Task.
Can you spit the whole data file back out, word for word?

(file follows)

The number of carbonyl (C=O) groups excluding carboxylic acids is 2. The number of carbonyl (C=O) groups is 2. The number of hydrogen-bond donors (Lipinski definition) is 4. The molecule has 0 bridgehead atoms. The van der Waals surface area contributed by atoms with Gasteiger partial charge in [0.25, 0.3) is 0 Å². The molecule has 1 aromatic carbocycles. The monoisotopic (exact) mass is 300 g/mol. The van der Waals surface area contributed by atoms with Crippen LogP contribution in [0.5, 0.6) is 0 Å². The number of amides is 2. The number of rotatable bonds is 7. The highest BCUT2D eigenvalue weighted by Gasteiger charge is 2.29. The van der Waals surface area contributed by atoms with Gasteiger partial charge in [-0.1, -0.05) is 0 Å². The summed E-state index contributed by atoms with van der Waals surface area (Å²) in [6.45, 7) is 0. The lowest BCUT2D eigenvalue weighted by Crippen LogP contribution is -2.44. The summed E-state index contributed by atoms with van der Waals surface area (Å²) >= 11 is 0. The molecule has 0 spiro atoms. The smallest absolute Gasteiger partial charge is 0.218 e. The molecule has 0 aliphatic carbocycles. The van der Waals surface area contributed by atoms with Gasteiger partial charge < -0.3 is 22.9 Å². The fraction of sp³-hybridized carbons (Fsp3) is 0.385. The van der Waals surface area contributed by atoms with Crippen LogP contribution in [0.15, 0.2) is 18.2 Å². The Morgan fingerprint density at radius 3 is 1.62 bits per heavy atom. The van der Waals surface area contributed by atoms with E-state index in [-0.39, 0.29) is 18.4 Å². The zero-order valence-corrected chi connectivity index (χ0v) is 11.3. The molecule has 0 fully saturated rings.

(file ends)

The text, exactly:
The number of carbonyl (C=O) groups excluding carboxylic acids is 2. The number of carbonyl (C=O) groups is 2. The number of hydrogen-bond donors (Lipinski definition) is 4. The molecule has 0 bridgehead atoms. The van der Waals surface area contributed by atoms with Gasteiger partial charge in [0.25, 0.3) is 0 Å². The molecule has 1 aromatic carbocycles. The monoisotopic (exact) mass is 300 g/mol. The van der Waals surface area contributed by atoms with Crippen LogP contribution in [0.5, 0.6) is 0 Å². The number of amides is 2. The number of rotatable bonds is 7. The highest BCUT2D eigenvalue weighted by Gasteiger charge is 2.29. The van der Waals surface area contributed by atoms with Gasteiger partial charge in [-0.1, -0.05) is 0 Å². The summed E-state index contributed by atoms with van der Waals surface area (Å²) in [6.45, 7) is 0. The lowest BCUT2D eigenvalue weighted by Crippen LogP contribution is -2.44. The summed E-state index contributed by atoms with van der Waals surface area (Å²) >= 11 is 0. The molecule has 0 spiro atoms. The smallest absolute Gasteiger partial charge is 0.218 e. The molecule has 0 aliphatic carbocycles. The van der Waals surface area contributed by atoms with Gasteiger partial charge < -0.3 is 22.9 Å². The fraction of sp³-hybridized carbons (Fsp3) is 0.385. The van der Waals surface area contributed by atoms with Crippen LogP contribution in [0.15, 0.2) is 18.2 Å². The Morgan fingerprint density at radius 3 is 1.62 bits per heavy atom. The van der Waals surface area contributed by atoms with E-state index in [-0.39, 0.29) is 18.4 Å². The zero-order valence-corrected chi connectivity index (χ0v) is 11.3. The molecule has 0 fully saturated rings.